People who take psychiatric medications long-term are no strangers to stigma, or the threat of it. We perennially face, for example, the question of whether it’s worth risking others’ judgment and the potential negative repercussions of disclosing our conditions — and the fact that we take medication for them.
But you can commit to taking medications long-term and still perpetuate or further the stigma associated with meds. And I don’t just mean that in the sense of keeping your medication regimen secret. Most of us do so in another way altogether that we’re largely unaware of.
The fact is, most people have some kind of internal barometer when it comes to medications – which ones they are willing to take, and which ones they’re not.
This weekend a mother published a New York Times column about how her son came to be diagnosed with ADHD and became a member of the ballooning “Ritalin Generation.”
“Just a little medication,” the teacher told the boy’s mother, “could really turn things around” for the boy, who was having trouble focusing on class worksheets and lining up quietly for transitions between classes.
When the mother firmly responded that she and her husband weren’t going to medicate their son, the teacher backtracked, sounding mock-horrified.
She wasn’t explicitly suggesting medication, she said. The law prohibited such a thing. She just didn’t want him to fall through the cracks – and thus was was merely suggesting the boy’s parents have him evaluated by a psychologist.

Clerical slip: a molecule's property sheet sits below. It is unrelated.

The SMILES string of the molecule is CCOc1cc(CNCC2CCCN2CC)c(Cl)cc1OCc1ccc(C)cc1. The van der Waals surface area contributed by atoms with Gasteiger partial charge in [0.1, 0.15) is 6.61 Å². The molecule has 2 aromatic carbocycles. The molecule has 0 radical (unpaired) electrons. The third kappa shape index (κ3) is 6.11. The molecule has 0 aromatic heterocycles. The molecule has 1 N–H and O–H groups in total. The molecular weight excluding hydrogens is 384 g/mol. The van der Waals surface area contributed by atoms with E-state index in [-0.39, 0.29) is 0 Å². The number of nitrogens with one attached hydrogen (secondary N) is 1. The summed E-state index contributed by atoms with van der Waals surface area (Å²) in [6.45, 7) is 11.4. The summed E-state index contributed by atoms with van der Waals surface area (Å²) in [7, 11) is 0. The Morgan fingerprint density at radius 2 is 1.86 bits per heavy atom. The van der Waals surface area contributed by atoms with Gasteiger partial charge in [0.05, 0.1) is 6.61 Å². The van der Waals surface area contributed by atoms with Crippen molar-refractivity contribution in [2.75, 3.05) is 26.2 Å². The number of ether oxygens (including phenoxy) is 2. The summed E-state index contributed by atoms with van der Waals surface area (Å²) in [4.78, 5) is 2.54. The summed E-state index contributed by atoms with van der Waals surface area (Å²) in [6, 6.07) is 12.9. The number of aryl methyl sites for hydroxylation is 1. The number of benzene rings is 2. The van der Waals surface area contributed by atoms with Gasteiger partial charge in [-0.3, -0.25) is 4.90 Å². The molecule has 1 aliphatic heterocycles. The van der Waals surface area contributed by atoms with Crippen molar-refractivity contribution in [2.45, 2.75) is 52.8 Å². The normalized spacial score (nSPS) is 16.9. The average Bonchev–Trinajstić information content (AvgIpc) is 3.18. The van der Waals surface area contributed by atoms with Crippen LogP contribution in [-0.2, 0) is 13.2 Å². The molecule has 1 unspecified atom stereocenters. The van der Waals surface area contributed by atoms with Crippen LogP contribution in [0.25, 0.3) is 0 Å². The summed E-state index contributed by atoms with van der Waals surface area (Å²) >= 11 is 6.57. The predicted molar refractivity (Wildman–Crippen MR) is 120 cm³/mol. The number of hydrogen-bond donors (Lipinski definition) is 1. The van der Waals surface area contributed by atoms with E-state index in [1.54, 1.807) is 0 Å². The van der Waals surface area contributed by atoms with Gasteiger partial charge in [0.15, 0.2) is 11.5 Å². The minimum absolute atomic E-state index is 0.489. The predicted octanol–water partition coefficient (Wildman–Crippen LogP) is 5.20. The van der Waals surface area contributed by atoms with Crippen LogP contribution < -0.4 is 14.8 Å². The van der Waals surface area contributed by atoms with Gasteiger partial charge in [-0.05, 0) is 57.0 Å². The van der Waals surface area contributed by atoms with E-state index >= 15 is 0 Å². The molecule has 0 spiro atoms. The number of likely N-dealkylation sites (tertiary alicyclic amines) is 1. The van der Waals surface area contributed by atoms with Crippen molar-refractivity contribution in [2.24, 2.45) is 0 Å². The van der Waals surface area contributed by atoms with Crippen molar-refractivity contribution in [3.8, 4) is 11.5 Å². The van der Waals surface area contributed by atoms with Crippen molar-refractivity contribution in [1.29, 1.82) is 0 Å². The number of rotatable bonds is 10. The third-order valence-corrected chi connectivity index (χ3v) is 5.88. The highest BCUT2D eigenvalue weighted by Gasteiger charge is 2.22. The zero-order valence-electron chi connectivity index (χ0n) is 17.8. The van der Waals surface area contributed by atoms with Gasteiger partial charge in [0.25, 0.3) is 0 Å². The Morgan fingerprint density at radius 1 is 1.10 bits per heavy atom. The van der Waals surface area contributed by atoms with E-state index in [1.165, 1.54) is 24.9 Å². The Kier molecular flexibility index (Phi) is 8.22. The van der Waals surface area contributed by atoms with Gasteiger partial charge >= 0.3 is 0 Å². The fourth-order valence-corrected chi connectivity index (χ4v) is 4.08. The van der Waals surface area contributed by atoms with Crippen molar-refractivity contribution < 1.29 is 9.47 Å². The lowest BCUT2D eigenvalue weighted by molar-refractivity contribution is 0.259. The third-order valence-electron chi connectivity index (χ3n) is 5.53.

The boy was evaluated, and sure enough, he ended up on Ritalin for a short-time, though he quit it on his own a year later, matured out of his former inattentiveness, and eventually ended up a well-adjusted, school-loving honor-roll student – and medication-free.
Such stories are commonly invoked as cautionary tales about the alleged over-diagnosis of ADHD and other behavior disorders and over-prescribing of drugs like Ritalin to keep children’s behavior in check. Teachers recommending meds for disruptive students often feature prominently. In fact, the debate over school involvement in medicating disruptive children showed up as early as the early 1970s.
We don’t know, for example, how taking them from a young age affects long-term brain and psychological development in kids. They have myriad of side effects, some serious, like diabetes, high cholesterol, neurological impairment and birth defects when taken in pregnancy. They carry stigma, both from others and self-imposed.
But I’m not talking metaphorically about costs here. I’m talking straight-up financial outlays. Taking psychiatric medications can really add up, even for those who have health insurance, and even when they can take generic instead of brand-name drugs.
One big reason is the so-called “medication merry-go-round.”
With all the attention on the misuse of psychiatric drugs, I think it’s worth taking a look at how the increased scrutiny affects people who have a diagnosis and a legitimate prescription.
I don’t mean to suggest that just because someone has been diagnosed and a doctor has seen fit to prescribe her medication that she necessarily needs the meds – or even that she “should” be on them. Plenty of people have unjustified diagnoses and unneeded prescriptions.
But for those who do benefit from treatment, you’ve got to wonder how all the media attention affects their experience.